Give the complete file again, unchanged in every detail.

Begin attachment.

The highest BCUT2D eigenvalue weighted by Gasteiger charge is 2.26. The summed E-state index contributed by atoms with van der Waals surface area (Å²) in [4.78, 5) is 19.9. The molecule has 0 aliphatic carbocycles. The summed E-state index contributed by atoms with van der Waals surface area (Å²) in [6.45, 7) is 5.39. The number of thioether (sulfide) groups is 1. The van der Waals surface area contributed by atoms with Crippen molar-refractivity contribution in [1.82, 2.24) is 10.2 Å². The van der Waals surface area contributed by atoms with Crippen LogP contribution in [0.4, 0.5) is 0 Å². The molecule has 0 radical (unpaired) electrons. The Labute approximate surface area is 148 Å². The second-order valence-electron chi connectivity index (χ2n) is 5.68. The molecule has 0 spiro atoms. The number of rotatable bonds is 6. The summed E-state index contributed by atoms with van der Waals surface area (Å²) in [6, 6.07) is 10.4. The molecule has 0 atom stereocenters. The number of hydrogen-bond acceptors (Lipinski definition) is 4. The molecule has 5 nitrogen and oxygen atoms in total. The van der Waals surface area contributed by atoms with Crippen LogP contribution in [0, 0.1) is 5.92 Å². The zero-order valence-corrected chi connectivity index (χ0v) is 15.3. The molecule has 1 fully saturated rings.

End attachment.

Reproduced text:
The highest BCUT2D eigenvalue weighted by Gasteiger charge is 2.26. The summed E-state index contributed by atoms with van der Waals surface area (Å²) in [4.78, 5) is 19.9. The molecule has 0 aliphatic carbocycles. The summed E-state index contributed by atoms with van der Waals surface area (Å²) in [6.45, 7) is 5.39. The number of thioether (sulfide) groups is 1. The van der Waals surface area contributed by atoms with Crippen molar-refractivity contribution in [1.82, 2.24) is 10.2 Å². The van der Waals surface area contributed by atoms with Crippen LogP contribution in [0.4, 0.5) is 0 Å². The molecule has 0 radical (unpaired) electrons. The Labute approximate surface area is 148 Å². The second-order valence-electron chi connectivity index (χ2n) is 5.68. The molecule has 0 spiro atoms. The number of rotatable bonds is 6. The summed E-state index contributed by atoms with van der Waals surface area (Å²) in [6, 6.07) is 10.4. The molecule has 0 atom stereocenters. The number of hydrogen-bond acceptors (Lipinski definition) is 4. The molecule has 5 nitrogen and oxygen atoms in total. The van der Waals surface area contributed by atoms with Crippen LogP contribution in [0, 0.1) is 5.92 Å². The zero-order valence-corrected chi connectivity index (χ0v) is 15.3. The molecule has 1 fully saturated rings.